Josh Lueke became the first 2007 Rangers draft pick to reach a full-season league last year when he was promoted to Single-A Clinton after pitching in just two games with the Spokane Indians.
The 16th round selection showed promise as a relief prospect last summer, as he posted a 3.34 ERA in 35 innings with the LumberKings.
A starting pitcher throughout his career at Northern Kentucky University, Lueke entered the 2008 season knowing that it would be his first as a full-time reliever.
Lueke opened the season in Clinton, where he gave up three runs in 10.1 innings before earning a well-deserved promotion to High-A Bakersfield. Although he pitched well early on, Lueke surrendered 12 runs [10 earned] in 11.2 innings in May.
Since the rocky month, Lueke has been much better, putting up a 4.03 ERA with 30 strikeouts and three walks in 22.1 innings.
"The first half was just absolutely brutal," said Lueke of his season with the Blaze. "As of the last month and a half, it is starting to go a little bit better. I started out rough. There have been a lot of downs and not very many ups."
Many relievers limit themselves to two pitches when making the transition from starter to reliever. But Lueke, who did not throw a changeup in college, recently added the pitch as a third offering.
Lueke has already seen some success with the pitch. Left-handed hitters are batting 29 points lower [.255 versus .284] than righties are against him. The rapid development has been surprising, especially given the fact that he didn't begin learning the pitch until this season.
"I started throwing a changeup at instructs last year, then I lost it over the break," he said. "I came back in spring training and didn't have a changeup again. I didn't really throw it too much. Then I came up here and started throwing a split-change."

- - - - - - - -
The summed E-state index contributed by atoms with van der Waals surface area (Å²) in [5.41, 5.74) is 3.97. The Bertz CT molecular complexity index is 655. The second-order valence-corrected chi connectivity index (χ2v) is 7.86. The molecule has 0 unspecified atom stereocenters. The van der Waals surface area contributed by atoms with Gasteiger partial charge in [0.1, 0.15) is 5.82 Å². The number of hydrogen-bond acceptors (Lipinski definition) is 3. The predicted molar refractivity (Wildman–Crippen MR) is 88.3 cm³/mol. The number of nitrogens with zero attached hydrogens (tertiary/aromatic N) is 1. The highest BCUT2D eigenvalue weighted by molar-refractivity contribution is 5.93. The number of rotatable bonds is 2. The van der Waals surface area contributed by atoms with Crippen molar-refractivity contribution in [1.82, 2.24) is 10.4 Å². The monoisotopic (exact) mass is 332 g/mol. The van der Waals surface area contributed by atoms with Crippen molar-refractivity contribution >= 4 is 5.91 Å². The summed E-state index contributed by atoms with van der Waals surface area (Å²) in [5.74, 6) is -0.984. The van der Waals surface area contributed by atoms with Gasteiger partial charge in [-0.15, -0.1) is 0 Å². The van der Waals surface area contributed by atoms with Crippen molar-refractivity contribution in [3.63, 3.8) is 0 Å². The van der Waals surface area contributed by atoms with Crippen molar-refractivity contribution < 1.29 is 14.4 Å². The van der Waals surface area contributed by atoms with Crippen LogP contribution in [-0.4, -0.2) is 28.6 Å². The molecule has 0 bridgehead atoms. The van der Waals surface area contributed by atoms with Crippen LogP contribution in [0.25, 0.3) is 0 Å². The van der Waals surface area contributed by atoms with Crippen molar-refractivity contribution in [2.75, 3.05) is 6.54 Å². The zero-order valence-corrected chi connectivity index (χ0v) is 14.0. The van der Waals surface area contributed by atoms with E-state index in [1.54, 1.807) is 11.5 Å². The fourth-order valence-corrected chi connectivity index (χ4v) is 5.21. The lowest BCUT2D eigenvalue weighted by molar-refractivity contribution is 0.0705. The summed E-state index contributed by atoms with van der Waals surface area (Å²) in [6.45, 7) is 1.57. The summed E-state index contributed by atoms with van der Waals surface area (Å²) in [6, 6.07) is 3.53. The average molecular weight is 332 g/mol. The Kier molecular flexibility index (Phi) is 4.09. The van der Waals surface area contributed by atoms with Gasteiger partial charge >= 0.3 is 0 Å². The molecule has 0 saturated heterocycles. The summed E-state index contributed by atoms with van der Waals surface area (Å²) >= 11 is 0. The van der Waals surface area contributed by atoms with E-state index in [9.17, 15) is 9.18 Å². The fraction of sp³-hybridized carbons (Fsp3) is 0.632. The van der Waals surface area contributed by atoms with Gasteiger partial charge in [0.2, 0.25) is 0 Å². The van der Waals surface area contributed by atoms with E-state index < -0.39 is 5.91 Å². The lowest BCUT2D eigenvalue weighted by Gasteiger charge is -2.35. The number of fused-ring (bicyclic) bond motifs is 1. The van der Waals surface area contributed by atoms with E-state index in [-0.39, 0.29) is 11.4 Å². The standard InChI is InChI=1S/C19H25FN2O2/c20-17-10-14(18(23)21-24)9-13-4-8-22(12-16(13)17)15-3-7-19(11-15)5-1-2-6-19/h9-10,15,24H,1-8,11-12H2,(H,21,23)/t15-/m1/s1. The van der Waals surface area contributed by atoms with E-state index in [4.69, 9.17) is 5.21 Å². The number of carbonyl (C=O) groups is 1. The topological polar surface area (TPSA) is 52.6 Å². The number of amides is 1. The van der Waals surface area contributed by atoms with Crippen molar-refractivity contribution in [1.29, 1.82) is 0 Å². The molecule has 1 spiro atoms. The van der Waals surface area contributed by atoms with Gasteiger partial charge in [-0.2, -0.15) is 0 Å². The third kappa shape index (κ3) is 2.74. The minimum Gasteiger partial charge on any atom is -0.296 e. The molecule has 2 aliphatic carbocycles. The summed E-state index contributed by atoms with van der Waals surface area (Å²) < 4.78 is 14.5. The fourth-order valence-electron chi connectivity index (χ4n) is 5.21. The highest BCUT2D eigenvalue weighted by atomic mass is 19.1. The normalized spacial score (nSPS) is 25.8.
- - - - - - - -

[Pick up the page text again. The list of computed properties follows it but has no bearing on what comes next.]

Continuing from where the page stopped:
During a recent game against the San Jose Giants, Lueke flashed an excellent fastball that ran between 92-94 mph. Even though he sits in that range more often than not, Lueke says his velocity has still been somewhat inconsistent.
"Early on in April, my velocity was like high-80s or low-90s," said Lueke, who saw his velocity dip late last season before regaining at instructs. "As of the last two or three outings, it is starting to peak back up there in the 90-95 range."
Because Lueke is in his first full season of professional ball, dead arm periods – leading to inconsistent velocity – should be somewhat expected.
"[My arm] is fatigued like normal," he said. "Everybody is going to get fatigued their first full year. But it is starting to get a second wind."
Lueke also throws a solid slider in the 77-78 mph range. Although he does have issues with location at times, the right-hander has shown excellent stuff with the potential to possess three above-average pitches out of the bullpen. Lueke actually believes location is the key to success in the hitter-friendly California League.
"Just mainly keeping the ball down in the zone and having more command of the changeup and slider," said Lueke. "Last year I pretty much just threw fastballs in and out and got away with it a lot. I got some bad swings on some sliders and stuff. Here, you've got to pretty much pitch in, out, up, down and throw all of your pitches for strikes."
The 23-year-old has been working with his pitching coach, Dave Chavarria, to improve his command through better mechanics.
"Basically just having to keep my front side closed on my slider and changeup," he said. "I want to keep the ball down and get action on it, because otherwise I fly open and that is when I have not had very much success."
Third pitch paying off for Lueke
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